The British, during the 1800s, in India raised caste/region based units and these units performed exceedingly well in both World Wars as Izzat (Honour) and Dastoor (Traditions) were the motivating factors. This trend was continued by the Indian Army, for the Fighting Units well into the 1990s. Only in the last 15-20 years has India started raising mixed units, as by now the Indian Army has become a very Nationalist Army- where regions, caste and religions have taken a secondary position and the idea of India has become prominent.
High Tech Equipment
A huge amount of high-tech equipment was given to the Afghan Army. But were they trained to operate and maintain the same? The Answer is NO. Most of the equipment was being handled by the US forces and maintenance was outsourced to US Contractors. So, when the understanding of evacuation by the US from Afghanistan reached the first set of people to leave Afghanistan were the contractors and with them went the expertise of keeping the high tech equipment in fighting fit conditions. So, there is a huge amount of best of-the-weapons and equipment but the Afghan army does not know how to use and repair it.
The Americans believe in the use of technology and massive punishment of the target with the use of unique weapons and multiple platforms from a stand-off position instead of engaging with the opponent at close quarters. The war in Afghanistan was a set of small skirmishes and localised standoffs. The US is used to swatting a fly with a sledgehammer, they were carpet-bombing, hi-tech drone attacks, aerial strikes/ helicopter insertion and extraction of combat forces etc, all this is supported by high tech communication equipment.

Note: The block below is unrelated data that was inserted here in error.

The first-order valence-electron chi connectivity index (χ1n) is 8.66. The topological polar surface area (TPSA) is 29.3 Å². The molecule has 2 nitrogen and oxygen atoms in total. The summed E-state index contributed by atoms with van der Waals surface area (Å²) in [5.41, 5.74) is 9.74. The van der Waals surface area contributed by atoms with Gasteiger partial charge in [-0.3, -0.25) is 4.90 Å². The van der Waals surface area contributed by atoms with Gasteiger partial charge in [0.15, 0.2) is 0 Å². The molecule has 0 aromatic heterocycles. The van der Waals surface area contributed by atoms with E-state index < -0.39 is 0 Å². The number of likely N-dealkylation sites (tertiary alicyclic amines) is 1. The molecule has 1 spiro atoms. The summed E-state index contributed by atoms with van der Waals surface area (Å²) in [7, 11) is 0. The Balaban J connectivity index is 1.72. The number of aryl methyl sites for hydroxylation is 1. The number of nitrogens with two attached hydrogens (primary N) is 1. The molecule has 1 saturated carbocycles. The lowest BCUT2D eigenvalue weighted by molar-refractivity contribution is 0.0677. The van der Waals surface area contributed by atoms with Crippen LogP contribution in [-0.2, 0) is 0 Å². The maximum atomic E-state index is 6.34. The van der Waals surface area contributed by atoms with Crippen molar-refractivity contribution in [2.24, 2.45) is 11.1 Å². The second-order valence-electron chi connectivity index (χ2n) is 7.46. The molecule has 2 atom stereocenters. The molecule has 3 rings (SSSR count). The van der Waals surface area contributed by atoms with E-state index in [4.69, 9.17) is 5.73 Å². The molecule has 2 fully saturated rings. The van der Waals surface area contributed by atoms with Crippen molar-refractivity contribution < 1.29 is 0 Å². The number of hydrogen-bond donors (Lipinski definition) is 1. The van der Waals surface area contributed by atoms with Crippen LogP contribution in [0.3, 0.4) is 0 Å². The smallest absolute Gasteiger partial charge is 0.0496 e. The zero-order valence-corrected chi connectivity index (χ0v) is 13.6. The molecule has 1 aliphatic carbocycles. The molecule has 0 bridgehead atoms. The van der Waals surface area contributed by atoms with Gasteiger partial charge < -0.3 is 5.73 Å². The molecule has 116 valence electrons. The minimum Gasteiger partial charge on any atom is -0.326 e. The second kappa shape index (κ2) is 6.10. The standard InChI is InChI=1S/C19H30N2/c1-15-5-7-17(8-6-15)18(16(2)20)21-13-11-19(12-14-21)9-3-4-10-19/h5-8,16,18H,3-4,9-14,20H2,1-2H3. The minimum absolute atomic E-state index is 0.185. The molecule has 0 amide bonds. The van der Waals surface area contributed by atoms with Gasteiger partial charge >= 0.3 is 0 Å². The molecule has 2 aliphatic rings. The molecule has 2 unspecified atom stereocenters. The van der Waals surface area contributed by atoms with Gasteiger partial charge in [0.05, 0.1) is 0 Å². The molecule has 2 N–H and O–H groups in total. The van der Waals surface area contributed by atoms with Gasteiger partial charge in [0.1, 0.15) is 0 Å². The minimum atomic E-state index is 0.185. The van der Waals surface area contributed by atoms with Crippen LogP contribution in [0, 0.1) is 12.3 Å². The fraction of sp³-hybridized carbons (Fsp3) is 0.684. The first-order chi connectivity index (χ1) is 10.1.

US Army had this luxury. But when it comes to small team operations and localised actions in the Afghan countryside, the US forces did not engage in these actions. Hence, they did not train the Afghan forces as well. Post withdrawal, the Afghan Ground units were left without any US backup. Incapable of fighting localised/ guerrilla type warfare, the Afghan army abandoned their posts without the fight.
While the Taliban remained a movement with a medieval mindset, therefore, it concentrated its battles in the remote backward territories of Afghanistan where the population, for most parts, were ideologically in tune with the Taliban. These areas were its recruitment grounds and areas from where they expanded their reach. The Taliban always adopted small team asymmetrical tactics and fought around villages groupings on grounds of their choosing that the US and Afghan troops could never seem to hold.